Renewing our electricity system creates the ultimate clean energy carrier that will power our passenger cars and light trucks in addition to our buildings. And, thanks to innovation in maturing renewable technologies—like wind turbines and solar photovoltaics—the cost is rapidly becoming competitive with fossil-fuel burning alternatives.

Melting Permafrost - 4 times the footprint of fossil fuels

The latest estimate is that some 18.8 million square kilometres of northern soils hold about 1,700 billion tonnes of organic carbon4 — the remains of plants and animals that have been accumulating in the soil over thousands of years. That is about four times more than all the carbon emitted by human activity in modern times and twice as much as is present in the atmosphere now.

In northern Alaska, Dr. Romanovsky said, permafrost is warming rapidly but is still quite cold. In the central part of the state, much of it is hovering just below the freezing point and may be no more than a decade or two from widespread thawing.

The permafrost carbon thus represents a dangerous amplifying feedback or vicious cycle whereby warming leads to accelerated emissions, which leads to further warming.  

That's especially true since sea ice loss in the Arctic is happening faster than every major climate model projected — and accelerated Arctic warming and permafrost loss was linked to ice loss in a 2008 study by leading tundra experts.

We find that simulated western Arctic land warming trends during rapid sea ice loss are 3.5 times greater than secular 21st century climate-change trends.

A troubling trend has emerged recently: Wildfires are increasing across much of the north, and early research suggests that extensive burning could lead to a more rapid thaw of permafrost.

One day in 2007, on the plain in northern Alaska, a lightning strike set the tundra on fire.
Historically, tundra, a landscape of lichens, mosses and delicate plants, was too damp to burn. But the climate in the area is warming and drying, and fires in both the tundra and forest regions of Alaska are increasing.
The Anaktuvuk River fire burned about 400 square miles of tundra, and work on lake sediments showed that no fire of that scale had occurred in the region in at least 5,000 years.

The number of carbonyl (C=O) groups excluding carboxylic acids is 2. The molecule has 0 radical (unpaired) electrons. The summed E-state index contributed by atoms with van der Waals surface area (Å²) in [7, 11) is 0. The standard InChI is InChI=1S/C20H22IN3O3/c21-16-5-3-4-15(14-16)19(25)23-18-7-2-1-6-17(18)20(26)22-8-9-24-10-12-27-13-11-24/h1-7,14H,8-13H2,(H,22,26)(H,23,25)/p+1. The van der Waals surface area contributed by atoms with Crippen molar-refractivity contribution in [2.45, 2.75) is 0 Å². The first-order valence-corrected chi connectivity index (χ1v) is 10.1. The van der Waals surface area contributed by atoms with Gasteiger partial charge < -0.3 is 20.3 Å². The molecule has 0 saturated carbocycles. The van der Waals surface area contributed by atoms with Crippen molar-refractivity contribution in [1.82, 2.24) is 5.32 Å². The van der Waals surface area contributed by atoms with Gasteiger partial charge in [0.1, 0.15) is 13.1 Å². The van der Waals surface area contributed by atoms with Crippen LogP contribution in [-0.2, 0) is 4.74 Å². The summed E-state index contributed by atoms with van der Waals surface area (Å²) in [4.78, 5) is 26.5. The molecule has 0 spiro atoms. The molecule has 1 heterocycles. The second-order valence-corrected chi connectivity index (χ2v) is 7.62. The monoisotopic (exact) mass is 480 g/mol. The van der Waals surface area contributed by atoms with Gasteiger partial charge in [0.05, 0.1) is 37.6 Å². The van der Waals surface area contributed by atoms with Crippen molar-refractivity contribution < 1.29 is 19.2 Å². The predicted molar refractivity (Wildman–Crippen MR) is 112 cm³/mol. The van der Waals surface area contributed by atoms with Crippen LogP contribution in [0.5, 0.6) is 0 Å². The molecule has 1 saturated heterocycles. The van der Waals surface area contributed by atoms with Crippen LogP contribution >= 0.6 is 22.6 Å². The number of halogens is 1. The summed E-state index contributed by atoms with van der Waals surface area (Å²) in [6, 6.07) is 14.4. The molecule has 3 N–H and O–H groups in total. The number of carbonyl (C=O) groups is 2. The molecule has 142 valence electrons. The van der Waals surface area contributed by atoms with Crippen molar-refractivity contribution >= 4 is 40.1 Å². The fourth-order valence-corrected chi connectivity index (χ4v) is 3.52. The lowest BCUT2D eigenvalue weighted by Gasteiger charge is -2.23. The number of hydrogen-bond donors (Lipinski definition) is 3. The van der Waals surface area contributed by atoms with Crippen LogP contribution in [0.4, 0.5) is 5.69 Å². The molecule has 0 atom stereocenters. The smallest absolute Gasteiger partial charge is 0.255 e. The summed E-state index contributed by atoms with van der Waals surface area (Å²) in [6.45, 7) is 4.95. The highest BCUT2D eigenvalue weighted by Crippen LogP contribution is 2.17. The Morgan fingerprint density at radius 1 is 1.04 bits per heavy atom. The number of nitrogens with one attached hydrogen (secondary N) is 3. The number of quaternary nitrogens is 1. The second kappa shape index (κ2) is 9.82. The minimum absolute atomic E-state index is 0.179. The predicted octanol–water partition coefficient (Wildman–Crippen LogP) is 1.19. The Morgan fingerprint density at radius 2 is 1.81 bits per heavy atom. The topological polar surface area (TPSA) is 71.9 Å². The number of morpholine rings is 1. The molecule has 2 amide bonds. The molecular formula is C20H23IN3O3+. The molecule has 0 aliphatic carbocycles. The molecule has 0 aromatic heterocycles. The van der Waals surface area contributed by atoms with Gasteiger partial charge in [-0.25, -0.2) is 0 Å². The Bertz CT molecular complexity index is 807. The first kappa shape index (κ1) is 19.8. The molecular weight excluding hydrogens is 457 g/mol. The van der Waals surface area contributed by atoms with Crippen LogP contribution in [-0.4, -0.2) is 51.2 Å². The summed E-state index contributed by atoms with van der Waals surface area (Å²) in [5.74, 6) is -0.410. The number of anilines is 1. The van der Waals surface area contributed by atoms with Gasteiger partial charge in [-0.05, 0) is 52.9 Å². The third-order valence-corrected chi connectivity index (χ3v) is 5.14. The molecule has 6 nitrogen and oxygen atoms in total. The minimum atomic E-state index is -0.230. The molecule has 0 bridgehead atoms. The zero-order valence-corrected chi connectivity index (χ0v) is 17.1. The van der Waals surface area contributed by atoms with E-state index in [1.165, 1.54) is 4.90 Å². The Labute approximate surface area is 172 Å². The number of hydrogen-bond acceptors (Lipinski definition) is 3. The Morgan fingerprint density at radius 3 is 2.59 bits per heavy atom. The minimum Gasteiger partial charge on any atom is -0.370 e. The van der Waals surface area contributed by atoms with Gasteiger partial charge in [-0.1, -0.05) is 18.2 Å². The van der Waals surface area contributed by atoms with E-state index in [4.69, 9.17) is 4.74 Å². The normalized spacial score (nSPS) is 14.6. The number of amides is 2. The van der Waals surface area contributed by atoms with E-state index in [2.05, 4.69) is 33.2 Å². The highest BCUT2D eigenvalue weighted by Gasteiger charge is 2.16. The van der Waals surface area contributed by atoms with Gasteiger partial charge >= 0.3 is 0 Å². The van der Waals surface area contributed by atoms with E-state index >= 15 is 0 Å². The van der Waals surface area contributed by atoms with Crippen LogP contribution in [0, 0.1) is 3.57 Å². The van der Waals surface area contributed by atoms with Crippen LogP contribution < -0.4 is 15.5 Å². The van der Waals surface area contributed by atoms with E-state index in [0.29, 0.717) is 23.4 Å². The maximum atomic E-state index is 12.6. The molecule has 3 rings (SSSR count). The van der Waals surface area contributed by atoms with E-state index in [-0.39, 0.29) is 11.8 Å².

Scientists have calculated that the fire and its aftermath sent a huge pulse of carbon into the air — as much as would be emitted in two years by a city the size of Miami. Scientists say the fire thawed the upper layer of permafrost and set off what they fear will be permanent shifts in the landscape.

December 16, 2011

Solar News

U.S. solar industry is on a roll, with unprecedented growth in 2011. Solar industry reports a booming third quarter, 140% higher than Q3 2010. - 

CPS Energy to build 400MW solar installation in San Antonio - It has received many bids at prices substantially lower than expected. 

China boosts solar power capacity plan by 50% to 15 GW by 2015! Reuters 

Onion: Global Warming irreversible if no action by 2006

GENEVA—A new report from the U.N. Intergovernmental Panel on Climate Change warned Monday that global warming is likely to become completely irreversible if no successful effort is made to slow down the trend before 2006.
Unless greenhouse-gas emissions are drastically reduced by then, the report concludes, it will be too late to avoid inflicting a grave environmental catastrophe upon future generations.
"We have absolutely no time to waste," said Dr. William Tumminelli, lead author of the report, which stresses it is utterly crucial the world cut its carbon footprint in half by the year 2000. "If we wait until 1998 or even 1995 to really start doing something about climate change, our planet's rising temperature will already have set in motion a series of devastating and irreparable long-term consequences. We need to have strict international rules in place well ahead of 2006 or, to be blunt, many of the earth's inhabitants will be doomed."
"I think the report is a bit reactionary, and perhaps even politically motivated." said Arthur Bainbridge, a climate policy specialist based in Washington. "Plenty of alternative models have estimated 2008 or even 2010 as the absolute point of no return."

From the Onion - A little climate humor